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Debating China's Exchange Rate Policy

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  • Morris Goldstein
    (Peterson Institute for International Economics)
  • Nicholas R. Lardy
    (Peterson Institute for International Economics)

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Abstract

More than two and a half years have passed since China announced a number of changes to its foreign exchange regime in July 2005. During this period, the debate on the pros and cons of China's exchange rate policy, which had begun in earnest several years earlier, intensified. This important new book, based on an Institute conference in October 2007, takes stock of exchange rate policy in China and identifies the major policy options going forward. Specific proposals presented in the volume address how best to eliminate any misalignment of the renminbi; how best to reduce pressures emanating from the sterilization of large reserve accumulation; how best to make capital flows the ally--not the enemy--of exchange rate policy; and what institutional arrangements and policy guidelines to put in place to reap the greatest benefits from management of China's large foreign exchange reserves. Leading experts--including three from China--have contributed to the volume. The keynote address by Wu Xiaoling, deputy governor to the People's Bank of China at the time of the conference, is also presented in the book.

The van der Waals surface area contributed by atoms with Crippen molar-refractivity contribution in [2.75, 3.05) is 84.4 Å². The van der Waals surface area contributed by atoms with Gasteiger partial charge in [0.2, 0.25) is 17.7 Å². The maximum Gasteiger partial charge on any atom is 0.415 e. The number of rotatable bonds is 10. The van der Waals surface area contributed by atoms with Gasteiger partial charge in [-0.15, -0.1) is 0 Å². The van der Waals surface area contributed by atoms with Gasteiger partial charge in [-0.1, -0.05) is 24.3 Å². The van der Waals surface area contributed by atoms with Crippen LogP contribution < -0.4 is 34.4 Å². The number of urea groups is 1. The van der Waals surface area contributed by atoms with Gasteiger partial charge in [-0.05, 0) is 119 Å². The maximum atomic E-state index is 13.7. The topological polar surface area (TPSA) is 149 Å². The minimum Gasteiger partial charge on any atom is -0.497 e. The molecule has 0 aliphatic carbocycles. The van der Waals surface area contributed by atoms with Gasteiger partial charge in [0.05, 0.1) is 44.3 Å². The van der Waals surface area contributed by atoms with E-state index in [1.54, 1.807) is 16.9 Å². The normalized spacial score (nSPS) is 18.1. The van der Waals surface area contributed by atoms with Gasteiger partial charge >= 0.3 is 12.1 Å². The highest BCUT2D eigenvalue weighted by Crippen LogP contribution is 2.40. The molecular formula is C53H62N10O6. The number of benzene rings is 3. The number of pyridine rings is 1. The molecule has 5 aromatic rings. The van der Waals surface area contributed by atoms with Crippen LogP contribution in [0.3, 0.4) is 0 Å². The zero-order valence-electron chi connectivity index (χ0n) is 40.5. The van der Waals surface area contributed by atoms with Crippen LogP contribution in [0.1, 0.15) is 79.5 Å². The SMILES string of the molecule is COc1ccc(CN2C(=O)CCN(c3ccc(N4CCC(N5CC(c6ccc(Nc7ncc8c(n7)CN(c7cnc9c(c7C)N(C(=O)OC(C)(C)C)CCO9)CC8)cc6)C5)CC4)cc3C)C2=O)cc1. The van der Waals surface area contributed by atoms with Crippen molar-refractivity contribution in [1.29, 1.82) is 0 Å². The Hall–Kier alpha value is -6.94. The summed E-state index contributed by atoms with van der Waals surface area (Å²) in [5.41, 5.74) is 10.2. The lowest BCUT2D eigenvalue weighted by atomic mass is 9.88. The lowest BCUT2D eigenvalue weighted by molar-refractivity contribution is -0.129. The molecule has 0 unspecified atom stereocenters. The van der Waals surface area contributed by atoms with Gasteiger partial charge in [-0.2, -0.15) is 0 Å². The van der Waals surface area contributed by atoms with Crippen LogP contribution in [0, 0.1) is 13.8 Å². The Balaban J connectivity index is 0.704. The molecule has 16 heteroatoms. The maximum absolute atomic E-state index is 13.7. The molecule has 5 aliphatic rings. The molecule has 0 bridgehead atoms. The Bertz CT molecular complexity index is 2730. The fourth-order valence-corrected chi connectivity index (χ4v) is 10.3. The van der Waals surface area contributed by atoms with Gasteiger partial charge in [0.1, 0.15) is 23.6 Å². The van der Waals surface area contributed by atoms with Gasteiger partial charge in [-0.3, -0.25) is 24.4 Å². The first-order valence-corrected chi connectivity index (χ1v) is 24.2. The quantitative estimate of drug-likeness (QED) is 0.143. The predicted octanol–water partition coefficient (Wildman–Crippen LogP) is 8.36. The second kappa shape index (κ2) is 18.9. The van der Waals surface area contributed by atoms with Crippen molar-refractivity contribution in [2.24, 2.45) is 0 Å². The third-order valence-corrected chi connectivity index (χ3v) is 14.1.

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Bibliographic Info

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This book is provided by Peterson Institute for International Economics in its series Peterson Institute Press: All Books with number 4150 and published in 2008.

ISBN: 978-0-88132-415-0
Handle: RePEc:iie:ppress:4150

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Cited by:
  1. Robert N. McCauley & Guonan Ma & Yin-Wong Cheung, 2009. "Renminbisation des actifs internationaux de la Chine," Revue d'Économie Financière, Programme National Persée, vol. 95(2), pages 135-155.
  2. Ho-don Yan & Cheng-lang Yang, 2012. "Does an Undervalued Currency Merit Economic Growth? – Evidence from Taiwan," Panoeconomicus, Savez ekonomista Vojvodine, Novi Sad, Serbia, vol. 59(1), pages 37-57, March.
  3. Alice Y. Ouyang & Ramkishen S. Rajan & Thomas D. Willett, 2007. "China as a Reserve Sink: The Evidence from Offset and Sterilization Coefficients," Working Papers 102007, Hong Kong Institute for Monetary Research.

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